Results for 'and Adam Burke Ron Purser, David Forbes'

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  1. Meditation Matters: Replies to the Anti-McMindfulness Bandwagon!Rick Repetti & and Adam Burke Ron Purser, David Forbes - 2016 - In Ron Purser David Forbes and Adam Burke (ed.), Handbook of Mindfulness: Culture, Context and Social Engagement. Springer. pp. 473-494.
    A critical reply to the anti-mindfulness critics in the collection, who oppose the popular secularized adoption of mindfulness on various grounds (it is not Buddhism, it is Buddhism, it is a tool of neo-capitalist exploitation, etc.), I argue that mindfulness is a quality of consciousness, opposite mindlessness, that may be cultivated through practice, and is almost always beneficial to those who cultivate it.
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  2.  9
    The History of Great Britain: The Reigns of James I and Charles I.David Hume & Duncan Forbes - 1970
    "Hume's History of Great Britain, published in the middle of the eighteenth century, remained the standard work for well over a century. It is a masterpeice, even if its author is now better known for A treatise on human nature. Grounded on an almost sociological view of the 'progress of society', Hume's is perhaps the most European of all the classic narrative histories of Britain. Moreover it embraces far more than the merely political, and it was Adam Smith who (...)
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  3.  45
    Are nicotinic acetylcholine receptors coupled to G proteins?Nadine Kabbani, Jacob C. Nordman, Brian A. Corgiat, Daniel P. Veltri, Amarda Shehu, Victoria A. Seymour, David J. Adams, Zeljko Durdevic, Matthias Schaefer & Ron Milo - 2013 - Bioessays 35 (12):1025-1034.
    It was, until recently, accepted that the two classes of acetylcholine (ACh) receptors are distinct in an important sense: muscarinic ACh receptors signal via heterotrimeric GTP binding proteins (G proteins), whereas nicotinic ACh receptors (nAChRs) open to allow flux of Na+, Ca2+, and K+ ions into the cell after activation. Here we present evidence of direct coupling between G proteins and nAChRs in neurons. Based on proteomic, biophysical, and functional evidence, we hypothesize that binding to G proteins modulates the activity (...)
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  4. Learning to think: The challenges of teaching thinking.Ron Ritchhart & David N. Perkins - 2005 - In K. Holyoak & B. Morrison (eds.), The Cambridge Handbook of Thinking and Reasoning. Cambridge University Press. pp. 775--802.
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  5.  6
    New Threats to Freedom.Adam Bellow (ed.) - 2010 - Templeton Press.
    New Threats to Freedom In the twentieth century, free people faced a number of mortal threats,ranging from despotism, fascism, and communism to the looming menace of global terrorism. While the struggle against some of these overt dangers continues, some insidious new threats seem to have slipped past our intellectual defenses. These often unchallenged threats are quietly eroding our hard-won freedoms and, in some cases, are widely accepted as beneficial. In New Threats to Freedom, editor and author Adam Bellow has (...)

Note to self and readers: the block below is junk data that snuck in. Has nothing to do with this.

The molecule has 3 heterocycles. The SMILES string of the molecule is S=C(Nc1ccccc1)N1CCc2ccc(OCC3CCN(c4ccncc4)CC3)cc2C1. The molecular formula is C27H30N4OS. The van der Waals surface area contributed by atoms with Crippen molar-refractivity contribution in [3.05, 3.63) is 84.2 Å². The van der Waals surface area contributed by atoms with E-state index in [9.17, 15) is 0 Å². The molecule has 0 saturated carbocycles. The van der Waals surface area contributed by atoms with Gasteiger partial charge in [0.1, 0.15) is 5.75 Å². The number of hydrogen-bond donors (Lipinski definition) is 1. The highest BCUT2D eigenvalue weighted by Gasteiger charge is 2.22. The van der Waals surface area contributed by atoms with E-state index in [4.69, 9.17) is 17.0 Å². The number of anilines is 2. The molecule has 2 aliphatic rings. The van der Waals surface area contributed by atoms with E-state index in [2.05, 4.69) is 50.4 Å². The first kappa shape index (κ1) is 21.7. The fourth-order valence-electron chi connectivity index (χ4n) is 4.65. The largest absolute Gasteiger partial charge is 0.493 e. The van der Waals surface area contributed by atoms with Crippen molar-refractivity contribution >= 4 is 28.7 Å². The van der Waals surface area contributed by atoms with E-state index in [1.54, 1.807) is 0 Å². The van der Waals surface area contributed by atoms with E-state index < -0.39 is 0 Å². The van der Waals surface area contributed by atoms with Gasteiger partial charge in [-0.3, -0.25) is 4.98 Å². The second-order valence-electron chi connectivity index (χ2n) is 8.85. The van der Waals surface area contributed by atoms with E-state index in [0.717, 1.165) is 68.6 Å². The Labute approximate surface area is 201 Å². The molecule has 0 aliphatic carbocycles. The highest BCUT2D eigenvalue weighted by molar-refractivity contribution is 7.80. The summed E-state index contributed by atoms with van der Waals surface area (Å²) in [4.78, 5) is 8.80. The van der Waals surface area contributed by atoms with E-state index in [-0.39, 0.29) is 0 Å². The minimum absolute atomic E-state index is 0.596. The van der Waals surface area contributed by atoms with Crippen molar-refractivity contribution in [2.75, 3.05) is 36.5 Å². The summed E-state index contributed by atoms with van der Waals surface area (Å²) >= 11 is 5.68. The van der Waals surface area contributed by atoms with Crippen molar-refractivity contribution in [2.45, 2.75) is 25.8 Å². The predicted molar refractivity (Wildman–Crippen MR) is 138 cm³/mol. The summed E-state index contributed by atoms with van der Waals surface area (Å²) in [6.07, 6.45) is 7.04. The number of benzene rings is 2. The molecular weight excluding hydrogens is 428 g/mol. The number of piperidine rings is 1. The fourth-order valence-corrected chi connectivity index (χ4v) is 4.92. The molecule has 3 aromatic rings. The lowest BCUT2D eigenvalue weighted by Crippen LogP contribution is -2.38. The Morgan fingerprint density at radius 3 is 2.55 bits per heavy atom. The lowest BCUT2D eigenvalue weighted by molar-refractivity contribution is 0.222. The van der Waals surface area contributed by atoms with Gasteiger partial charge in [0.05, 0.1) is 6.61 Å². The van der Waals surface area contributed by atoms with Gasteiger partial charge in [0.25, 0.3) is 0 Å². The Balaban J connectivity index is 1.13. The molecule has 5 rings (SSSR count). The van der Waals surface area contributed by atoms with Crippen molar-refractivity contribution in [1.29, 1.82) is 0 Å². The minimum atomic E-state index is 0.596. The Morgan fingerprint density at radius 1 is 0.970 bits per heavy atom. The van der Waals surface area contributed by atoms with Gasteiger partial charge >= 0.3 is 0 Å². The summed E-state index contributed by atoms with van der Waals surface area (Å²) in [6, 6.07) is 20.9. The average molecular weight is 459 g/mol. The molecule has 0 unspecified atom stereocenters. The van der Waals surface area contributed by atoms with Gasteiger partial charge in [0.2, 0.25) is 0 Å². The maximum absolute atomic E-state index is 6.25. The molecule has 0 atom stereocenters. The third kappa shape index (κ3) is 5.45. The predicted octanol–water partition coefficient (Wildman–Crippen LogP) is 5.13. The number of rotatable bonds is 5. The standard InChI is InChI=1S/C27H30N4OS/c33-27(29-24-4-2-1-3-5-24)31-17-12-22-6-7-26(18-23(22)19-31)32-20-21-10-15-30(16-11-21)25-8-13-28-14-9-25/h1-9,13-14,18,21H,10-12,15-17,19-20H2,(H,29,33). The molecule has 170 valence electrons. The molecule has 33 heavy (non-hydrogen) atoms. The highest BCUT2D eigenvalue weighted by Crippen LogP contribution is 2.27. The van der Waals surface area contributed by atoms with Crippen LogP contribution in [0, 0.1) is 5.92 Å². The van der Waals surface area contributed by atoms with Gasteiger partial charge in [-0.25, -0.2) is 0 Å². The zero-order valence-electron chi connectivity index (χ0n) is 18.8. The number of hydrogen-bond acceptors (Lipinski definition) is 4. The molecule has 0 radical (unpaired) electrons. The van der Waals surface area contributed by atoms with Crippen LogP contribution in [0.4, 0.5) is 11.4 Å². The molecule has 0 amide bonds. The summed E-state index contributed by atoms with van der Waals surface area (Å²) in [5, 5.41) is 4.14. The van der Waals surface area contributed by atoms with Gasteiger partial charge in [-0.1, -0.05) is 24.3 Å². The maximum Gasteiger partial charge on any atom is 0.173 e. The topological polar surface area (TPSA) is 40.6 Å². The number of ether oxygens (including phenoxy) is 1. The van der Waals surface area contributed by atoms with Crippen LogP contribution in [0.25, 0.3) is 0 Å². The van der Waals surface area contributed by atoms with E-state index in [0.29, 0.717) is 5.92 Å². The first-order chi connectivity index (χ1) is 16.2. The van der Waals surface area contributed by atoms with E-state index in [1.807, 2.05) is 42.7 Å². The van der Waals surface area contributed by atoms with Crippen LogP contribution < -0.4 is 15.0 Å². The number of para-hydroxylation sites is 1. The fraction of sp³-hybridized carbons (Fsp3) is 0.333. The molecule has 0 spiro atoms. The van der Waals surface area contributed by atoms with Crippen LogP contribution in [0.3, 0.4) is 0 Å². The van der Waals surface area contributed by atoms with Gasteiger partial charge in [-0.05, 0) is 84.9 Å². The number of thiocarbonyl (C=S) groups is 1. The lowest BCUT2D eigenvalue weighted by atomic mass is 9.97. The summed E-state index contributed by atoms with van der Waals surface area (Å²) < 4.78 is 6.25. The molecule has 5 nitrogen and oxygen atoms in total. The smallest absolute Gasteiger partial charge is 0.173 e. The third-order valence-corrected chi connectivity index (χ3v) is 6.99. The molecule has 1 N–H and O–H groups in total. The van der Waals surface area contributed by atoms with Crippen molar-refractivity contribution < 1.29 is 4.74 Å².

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  6.  29
    Habermas on work and culture.Ron Eyerman & David Shipway - 1981 - Theory and Society 10 (4):547-566.
  7.  27
    If Immigrants Could Vote in the UK:A Thought Experiment with Data from the 2015 General Election.Sean Fox, Ron Johnston & David J. Manley - 2016 - The Political Quarterly 87 (4):500-508.
    The distribution of voting rights in the UK is an artefact of history rather than a product of clear legal or philosophical principles. Consequently, some resident aliens have the right to vote in all UK elections; others can vote in local elections but are excluded from national elections; still others are excluded from all elections. In England and Wales alone, roughly 2.3 million immigrants are excluded from voting in national elections. This exclusion is inconsistent with the founding principle of democracy (...)
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  8.  50
    Purchasing and Marketing of Social and Environmental Sustainability for High-Tech Medical Equipment.Adam Lindgreen, Michael Antioco, David Harness & Remi van der Sloot - 2009 - Journal of Business Ethics 85 (S2):445 - 462.
    As the functional capabilities of high-tech medical products converge, supplying organizations seek new opportunities to differentiate their offerings. Embracing product sustainability-related differentiators provides just such an opportunity. This study examines the challenge organizations face when attempting to understand how customers perceive environmental and social dimensions of sustainability by exploring and defining both dimensions on the basis of a review of extant literature and focus group research with a leading supplier of magnetic resonance imaging (MRI) scanning equipment. The study encompasses seven (...)
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  9. Deontology, individualism, and uncertainty, a reply to Jackson and Smith.Ron Aboodi, Adi Borer & and David Enoch - 2008 - Journal of Philosophy 105 (5):259-272.